The pedestrian traffic itself has serious consequences. As much as 200 miles of unnatural paths are being established that are ruining desert growth, erosion patterns, and are creating marked paths for illegal immigrants.
Trash and human waste are being discarded along the desert as immigrants walk toward the United States. The desert area is so sensitive that these foreign materials are affecting soil, plant life, and water quality which the national park was established to protect.
|A border patrol agent arrests a drug smuggler along the border (Photo by Gerald L. Nino, U.S. Customs and Border Protection).
“When the walking gets hard, you put down the stuff you don’t need,” said Fisher.
Illegal traffic in the park is having a damaging effect on the well being of the park. Cars abandoned near the vehicle barrier have to be towed at tax payer expense and at the expense of the desert system below it. Fires are built to signal for help but can quickly spread along the dry desert. Migrants are carving their names or hometowns in cactuses which can cause severe damage.
“We don’t know what the long-term damage is,” said Fisher.
Visitors are feeling the effects of illegal immigration and drug smuggling. Warning signs are posted and 60 percent of the park has been closed to visitors due to migration. “Border Security” is a link on the Organ Pipe official park website that tells visitors about closed areas and safety tips.
“It’s a catch-22,” said Tantay. “We’re trying to protect the public but the superintendent is receiving complaints regarding the park’s closure. We don’t want to take a risk with the public or our staff.”
Scientists require protection details provided by park rangers to do their work in the back country.
As chief of Interpretation, Fisher deals with visitors and their image of the park.
“I think visitors are concerned because they see the media coverage of it,” said Fisher. “They say it is a dangerous place but don’t explain what the story was trying to do.”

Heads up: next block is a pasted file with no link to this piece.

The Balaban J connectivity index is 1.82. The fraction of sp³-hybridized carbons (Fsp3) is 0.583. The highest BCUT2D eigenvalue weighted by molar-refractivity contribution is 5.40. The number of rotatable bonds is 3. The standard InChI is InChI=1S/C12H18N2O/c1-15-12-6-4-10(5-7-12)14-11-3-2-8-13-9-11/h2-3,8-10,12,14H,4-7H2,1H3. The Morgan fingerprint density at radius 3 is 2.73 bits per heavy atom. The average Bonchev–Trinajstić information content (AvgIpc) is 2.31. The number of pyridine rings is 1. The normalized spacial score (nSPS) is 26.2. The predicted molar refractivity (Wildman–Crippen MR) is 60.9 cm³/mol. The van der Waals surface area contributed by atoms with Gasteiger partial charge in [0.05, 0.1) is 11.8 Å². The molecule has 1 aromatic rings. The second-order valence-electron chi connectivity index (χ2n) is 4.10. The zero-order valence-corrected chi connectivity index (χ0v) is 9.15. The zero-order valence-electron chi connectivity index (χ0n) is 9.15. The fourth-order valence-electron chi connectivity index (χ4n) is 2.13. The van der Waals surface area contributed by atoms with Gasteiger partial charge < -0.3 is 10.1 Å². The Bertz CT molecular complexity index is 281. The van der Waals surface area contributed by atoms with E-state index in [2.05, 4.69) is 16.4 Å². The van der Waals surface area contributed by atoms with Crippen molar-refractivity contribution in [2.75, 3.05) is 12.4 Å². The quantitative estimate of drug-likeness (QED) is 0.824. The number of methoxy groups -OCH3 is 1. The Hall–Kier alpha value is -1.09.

Fisher believes the media have made the park seem more dangerous than it really is. She said it would be rare for a visitor to encounter any danger and that the tourist areas and the migrant routes are far away from each other. She also says, statistically speaking, that the park has a low crime rate.
Visitation to the park was 341,594 in 2007 up from 313,103 in 2006.
The park is named after the organ pipe cactus that is plentiful in the park and has pipes sticking out from the base that resemble a church organ.
“I would encourage people to come here and to learn about the American story of immigration,” said Fisher. “It’s not a historical story but a current story.”
Organ Pipe is not the only national park to feel the effects of a tightened border. Big Bend National Park, encompassing 245 miles along the Rio Grande, is seeing a much smaller, but steadily increasing, number of illegal entrances.
Currently there are about 100 arrests every month with the park recently moving to close remote border campsites as a preventative measure. There have been similar trash and fire issues with migrants at Big Bend.
“We’ve had the luxury of watching Arizona,” said Big Bend Chief Ranger Mark Spier. “They’ve gotten run over. As the borders tighten down, we feel they will come through here at Big Bend. The position we’re taking is around preparation, prevention and protection.”